Heparin mimetic peptide nanofiber gel promotes regeneration of full thickness burn injury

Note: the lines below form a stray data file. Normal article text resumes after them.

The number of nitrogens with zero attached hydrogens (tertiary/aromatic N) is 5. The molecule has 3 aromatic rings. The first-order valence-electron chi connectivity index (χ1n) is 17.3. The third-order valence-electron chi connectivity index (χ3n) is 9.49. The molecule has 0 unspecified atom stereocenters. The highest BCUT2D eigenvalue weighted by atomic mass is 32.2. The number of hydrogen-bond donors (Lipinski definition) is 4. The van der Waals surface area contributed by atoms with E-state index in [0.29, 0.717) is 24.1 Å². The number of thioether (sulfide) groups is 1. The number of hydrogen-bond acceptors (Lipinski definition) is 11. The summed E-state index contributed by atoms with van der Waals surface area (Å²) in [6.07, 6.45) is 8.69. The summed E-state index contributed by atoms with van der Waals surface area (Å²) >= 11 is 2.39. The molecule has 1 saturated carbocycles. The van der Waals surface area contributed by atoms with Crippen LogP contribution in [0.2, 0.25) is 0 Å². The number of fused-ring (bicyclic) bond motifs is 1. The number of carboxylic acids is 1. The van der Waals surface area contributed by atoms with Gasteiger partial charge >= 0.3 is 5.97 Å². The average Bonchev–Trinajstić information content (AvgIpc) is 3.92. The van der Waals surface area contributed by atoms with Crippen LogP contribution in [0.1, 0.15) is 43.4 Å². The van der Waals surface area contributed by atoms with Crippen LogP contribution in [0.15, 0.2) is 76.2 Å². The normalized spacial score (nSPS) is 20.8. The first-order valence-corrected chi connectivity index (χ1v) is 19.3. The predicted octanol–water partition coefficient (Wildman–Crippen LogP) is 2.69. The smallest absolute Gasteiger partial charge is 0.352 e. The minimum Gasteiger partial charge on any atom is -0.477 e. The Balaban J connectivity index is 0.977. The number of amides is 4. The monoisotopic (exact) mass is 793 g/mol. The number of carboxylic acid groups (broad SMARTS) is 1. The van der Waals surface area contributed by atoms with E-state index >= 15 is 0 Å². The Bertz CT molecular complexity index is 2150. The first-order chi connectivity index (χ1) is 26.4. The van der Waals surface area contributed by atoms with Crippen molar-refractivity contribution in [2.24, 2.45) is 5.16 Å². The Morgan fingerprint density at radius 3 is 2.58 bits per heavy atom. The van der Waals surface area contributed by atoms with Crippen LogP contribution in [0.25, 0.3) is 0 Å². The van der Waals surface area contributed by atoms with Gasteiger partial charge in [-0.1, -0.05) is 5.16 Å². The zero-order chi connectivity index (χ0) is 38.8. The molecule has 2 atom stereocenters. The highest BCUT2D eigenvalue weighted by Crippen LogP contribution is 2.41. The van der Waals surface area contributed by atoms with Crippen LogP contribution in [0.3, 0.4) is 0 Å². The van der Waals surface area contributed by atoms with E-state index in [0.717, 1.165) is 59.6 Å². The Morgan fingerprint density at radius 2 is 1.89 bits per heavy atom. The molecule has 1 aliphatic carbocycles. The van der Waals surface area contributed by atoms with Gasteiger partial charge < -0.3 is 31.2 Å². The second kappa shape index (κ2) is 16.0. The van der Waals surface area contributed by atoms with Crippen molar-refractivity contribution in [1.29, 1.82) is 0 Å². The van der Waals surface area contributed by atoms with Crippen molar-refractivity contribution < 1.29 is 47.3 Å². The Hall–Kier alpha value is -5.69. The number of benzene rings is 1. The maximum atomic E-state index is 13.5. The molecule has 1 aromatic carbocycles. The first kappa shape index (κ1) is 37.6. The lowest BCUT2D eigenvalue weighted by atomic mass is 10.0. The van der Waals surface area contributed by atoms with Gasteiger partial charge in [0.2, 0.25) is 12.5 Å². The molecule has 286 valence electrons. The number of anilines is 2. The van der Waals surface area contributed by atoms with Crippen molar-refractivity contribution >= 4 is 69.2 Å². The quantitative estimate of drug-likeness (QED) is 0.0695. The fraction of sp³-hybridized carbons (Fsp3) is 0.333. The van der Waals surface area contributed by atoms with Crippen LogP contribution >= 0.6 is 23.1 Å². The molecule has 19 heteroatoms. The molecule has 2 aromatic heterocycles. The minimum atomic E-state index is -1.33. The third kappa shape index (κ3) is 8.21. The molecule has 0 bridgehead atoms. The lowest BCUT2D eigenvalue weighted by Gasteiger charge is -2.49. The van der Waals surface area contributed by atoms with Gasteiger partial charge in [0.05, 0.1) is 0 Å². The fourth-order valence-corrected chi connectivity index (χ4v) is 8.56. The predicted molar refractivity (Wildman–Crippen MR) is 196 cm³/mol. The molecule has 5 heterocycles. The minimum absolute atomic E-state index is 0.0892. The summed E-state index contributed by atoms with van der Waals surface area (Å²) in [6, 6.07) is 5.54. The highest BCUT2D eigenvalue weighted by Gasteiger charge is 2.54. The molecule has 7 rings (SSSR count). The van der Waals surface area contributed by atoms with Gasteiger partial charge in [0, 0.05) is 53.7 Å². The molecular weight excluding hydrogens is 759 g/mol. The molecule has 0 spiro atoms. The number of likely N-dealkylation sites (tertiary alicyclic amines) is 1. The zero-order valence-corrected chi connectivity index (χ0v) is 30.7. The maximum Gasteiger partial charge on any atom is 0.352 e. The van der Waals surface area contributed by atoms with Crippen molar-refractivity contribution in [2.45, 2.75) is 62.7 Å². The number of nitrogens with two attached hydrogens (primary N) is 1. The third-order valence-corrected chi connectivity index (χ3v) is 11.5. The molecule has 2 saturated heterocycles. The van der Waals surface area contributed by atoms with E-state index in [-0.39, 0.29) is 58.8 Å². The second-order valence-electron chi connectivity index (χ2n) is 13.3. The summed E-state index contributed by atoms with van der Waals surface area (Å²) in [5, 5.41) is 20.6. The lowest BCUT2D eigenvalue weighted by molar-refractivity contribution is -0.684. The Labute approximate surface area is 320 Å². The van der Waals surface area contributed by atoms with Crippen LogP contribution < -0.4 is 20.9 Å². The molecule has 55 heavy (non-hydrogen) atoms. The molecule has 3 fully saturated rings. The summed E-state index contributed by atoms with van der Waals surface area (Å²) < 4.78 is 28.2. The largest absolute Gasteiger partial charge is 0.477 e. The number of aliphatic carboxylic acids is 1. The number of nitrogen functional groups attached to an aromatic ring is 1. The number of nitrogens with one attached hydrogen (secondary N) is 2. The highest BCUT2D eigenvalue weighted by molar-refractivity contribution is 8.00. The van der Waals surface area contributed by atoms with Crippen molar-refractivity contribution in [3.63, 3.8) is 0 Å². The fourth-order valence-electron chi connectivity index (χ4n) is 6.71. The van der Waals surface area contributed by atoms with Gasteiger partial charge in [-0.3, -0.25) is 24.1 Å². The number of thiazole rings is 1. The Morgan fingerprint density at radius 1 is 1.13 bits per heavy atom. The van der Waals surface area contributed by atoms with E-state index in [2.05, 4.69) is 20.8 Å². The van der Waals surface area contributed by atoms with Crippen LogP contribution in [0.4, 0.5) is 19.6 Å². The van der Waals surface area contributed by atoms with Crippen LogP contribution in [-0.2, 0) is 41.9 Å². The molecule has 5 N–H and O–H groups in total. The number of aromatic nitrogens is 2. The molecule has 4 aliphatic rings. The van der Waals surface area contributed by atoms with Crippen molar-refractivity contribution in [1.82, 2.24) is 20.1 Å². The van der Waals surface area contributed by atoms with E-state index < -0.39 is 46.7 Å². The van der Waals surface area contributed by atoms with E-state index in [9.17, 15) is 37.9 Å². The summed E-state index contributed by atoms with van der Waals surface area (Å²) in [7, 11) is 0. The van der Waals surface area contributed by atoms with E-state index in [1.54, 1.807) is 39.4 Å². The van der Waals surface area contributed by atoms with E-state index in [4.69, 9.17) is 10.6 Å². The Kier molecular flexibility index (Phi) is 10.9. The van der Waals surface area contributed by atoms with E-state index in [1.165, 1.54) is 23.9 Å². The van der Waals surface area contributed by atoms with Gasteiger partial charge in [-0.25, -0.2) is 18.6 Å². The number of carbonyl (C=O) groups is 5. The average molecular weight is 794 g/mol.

Burn injuries are one of the most common types of trauma worldwide, and their unique physiology requires the development of specialized therapeutic materials for their treatment. Here, we report the use of synthetic, functional and biodegradable peptide nanofiber gels for the improved healing of burn wounds to alleviate the progressive loss of tissue function at the post-burn wound site. These bioactive nanofiber gels form scaffolds that recapitulate the structure and function of the native extracellular matrix through signaling peptide epitopes, which can trigger angiogenesis through their affinity to basic growth factors. In this study, the angiogenesis-promoting properties of the bioactive scaffolds were utilized for the treatment of a thermal burn model. Following the excision of necrotic tissue, bioactive gels and control solutions were applied topically onto the wound area. The wound healing process was evaluated at 7, 14 and 21 days following injury through histological observations, immunostaining and marker RNA/protein analysis. Bioactive peptide nanofiber-treated burn wounds formed well-organized and collagen-rich granulation tissue layers, produced a greater density of newly formed blood vessels, and exhibited increased re-epithelialization and skin appendage development with minimal crust formation, while non-bioactive peptide nanofibers and the commercial wound dressing 3M™ Tegaderm™ did not exhibit significant efficiency over sucrose controls. Overall, the heparin-mimetic peptide nanofiber gels increased the rate of repair of burn injuries and can be used as an effective means of facilitating wound healing.